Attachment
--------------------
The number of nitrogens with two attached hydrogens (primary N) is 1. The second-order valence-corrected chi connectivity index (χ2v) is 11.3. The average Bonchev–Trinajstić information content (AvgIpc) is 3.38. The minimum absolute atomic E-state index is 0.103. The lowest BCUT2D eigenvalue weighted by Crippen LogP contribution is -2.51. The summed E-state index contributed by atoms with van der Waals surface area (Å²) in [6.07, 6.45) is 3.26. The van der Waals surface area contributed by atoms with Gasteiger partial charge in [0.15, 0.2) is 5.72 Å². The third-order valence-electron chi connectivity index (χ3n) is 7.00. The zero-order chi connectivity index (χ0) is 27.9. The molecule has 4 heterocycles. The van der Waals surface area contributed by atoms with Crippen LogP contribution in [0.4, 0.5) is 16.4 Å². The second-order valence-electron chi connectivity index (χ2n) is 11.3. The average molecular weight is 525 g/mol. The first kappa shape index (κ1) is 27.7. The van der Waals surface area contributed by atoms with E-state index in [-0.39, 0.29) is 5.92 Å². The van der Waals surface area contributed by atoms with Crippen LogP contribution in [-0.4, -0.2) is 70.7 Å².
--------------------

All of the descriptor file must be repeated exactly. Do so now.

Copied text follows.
The number of nitrogens with two attached hydrogens (primary N) is 1. The second-order valence-corrected chi connectivity index (χ2v) is 11.3. The average Bonchev–Trinajstić information content (AvgIpc) is 3.38. The minimum absolute atomic E-state index is 0.103. The lowest BCUT2D eigenvalue weighted by Crippen LogP contribution is -2.51. The summed E-state index contributed by atoms with van der Waals surface area (Å²) in [6.07, 6.45) is 3.26. The van der Waals surface area contributed by atoms with Gasteiger partial charge in [0.15, 0.2) is 5.72 Å². The third-order valence-electron chi connectivity index (χ3n) is 7.00. The zero-order chi connectivity index (χ0) is 27.9. The molecule has 4 heterocycles. The van der Waals surface area contributed by atoms with Crippen LogP contribution in [0.4, 0.5) is 16.4 Å². The second-order valence-electron chi connectivity index (χ2n) is 11.3. The average molecular weight is 525 g/mol. The first kappa shape index (κ1) is 27.7. The van der Waals surface area contributed by atoms with E-state index in [-0.39, 0.29) is 5.92 Å². The van der Waals surface area contributed by atoms with Crippen LogP contribution in [-0.4, -0.2) is 70.7 Å².